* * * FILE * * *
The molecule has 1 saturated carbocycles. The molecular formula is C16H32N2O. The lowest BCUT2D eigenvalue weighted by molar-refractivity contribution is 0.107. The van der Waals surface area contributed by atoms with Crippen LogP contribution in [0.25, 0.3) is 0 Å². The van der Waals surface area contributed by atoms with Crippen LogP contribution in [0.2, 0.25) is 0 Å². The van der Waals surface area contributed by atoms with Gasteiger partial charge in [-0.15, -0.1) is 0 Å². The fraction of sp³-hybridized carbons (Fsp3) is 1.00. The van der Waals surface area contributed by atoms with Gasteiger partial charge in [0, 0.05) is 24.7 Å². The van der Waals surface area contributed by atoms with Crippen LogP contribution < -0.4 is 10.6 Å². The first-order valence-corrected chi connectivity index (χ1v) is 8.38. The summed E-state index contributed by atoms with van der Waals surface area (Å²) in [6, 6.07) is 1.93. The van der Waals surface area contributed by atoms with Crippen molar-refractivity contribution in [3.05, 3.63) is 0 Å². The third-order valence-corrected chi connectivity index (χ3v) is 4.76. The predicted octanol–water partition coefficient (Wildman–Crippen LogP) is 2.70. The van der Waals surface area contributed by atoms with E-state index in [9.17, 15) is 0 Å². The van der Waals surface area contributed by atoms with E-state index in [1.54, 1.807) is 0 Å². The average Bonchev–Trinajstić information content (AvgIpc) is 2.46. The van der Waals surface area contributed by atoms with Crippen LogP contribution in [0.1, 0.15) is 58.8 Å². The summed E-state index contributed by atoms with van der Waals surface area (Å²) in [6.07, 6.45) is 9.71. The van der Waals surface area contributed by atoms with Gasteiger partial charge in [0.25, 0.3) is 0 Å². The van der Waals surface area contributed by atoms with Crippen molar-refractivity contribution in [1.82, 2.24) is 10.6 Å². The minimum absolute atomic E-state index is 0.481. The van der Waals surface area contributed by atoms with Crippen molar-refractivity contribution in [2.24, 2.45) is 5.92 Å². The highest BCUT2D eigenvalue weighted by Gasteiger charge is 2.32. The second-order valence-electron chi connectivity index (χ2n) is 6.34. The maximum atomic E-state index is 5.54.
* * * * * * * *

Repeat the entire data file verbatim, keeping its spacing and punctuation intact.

The molecule has 1 saturated carbocycles. The molecular formula is C16H32N2O. The lowest BCUT2D eigenvalue weighted by molar-refractivity contribution is 0.107. The van der Waals surface area contributed by atoms with Crippen LogP contribution in [0.25, 0.3) is 0 Å². The van der Waals surface area contributed by atoms with Crippen LogP contribution in [0.2, 0.25) is 0 Å². The van der Waals surface area contributed by atoms with Gasteiger partial charge in [-0.15, -0.1) is 0 Å². The fraction of sp³-hybridized carbons (Fsp3) is 1.00. The van der Waals surface area contributed by atoms with Gasteiger partial charge in [0, 0.05) is 24.7 Å². The van der Waals surface area contributed by atoms with Crippen LogP contribution < -0.4 is 10.6 Å². The first-order valence-corrected chi connectivity index (χ1v) is 8.38. The summed E-state index contributed by atoms with van der Waals surface area (Å²) in [6, 6.07) is 1.93. The van der Waals surface area contributed by atoms with Crippen molar-refractivity contribution in [3.05, 3.63) is 0 Å². The third-order valence-corrected chi connectivity index (χ3v) is 4.76. The predicted octanol–water partition coefficient (Wildman–Crippen LogP) is 2.70. The van der Waals surface area contributed by atoms with E-state index in [9.17, 15) is 0 Å². The van der Waals surface area contributed by atoms with E-state index in [1.54, 1.807) is 0 Å². The average Bonchev–Trinajstić information content (AvgIpc) is 2.46. The van der Waals surface area contributed by atoms with Crippen LogP contribution in [0.1, 0.15) is 58.8 Å². The summed E-state index contributed by atoms with van der Waals surface area (Å²) in [6.07, 6.45) is 9.71. The van der Waals surface area contributed by atoms with Gasteiger partial charge in [0.25, 0.3) is 0 Å². The van der Waals surface area contributed by atoms with Crippen molar-refractivity contribution in [1.82, 2.24) is 10.6 Å². The minimum absolute atomic E-state index is 0.481. The van der Waals surface area contributed by atoms with Crippen molar-refractivity contribution in [2.24, 2.45) is 5.92 Å². The highest BCUT2D eigenvalue weighted by Gasteiger charge is 2.32. The second-order valence-electron chi connectivity index (χ2n) is 6.34. The maximum atomic E-state index is 5.54.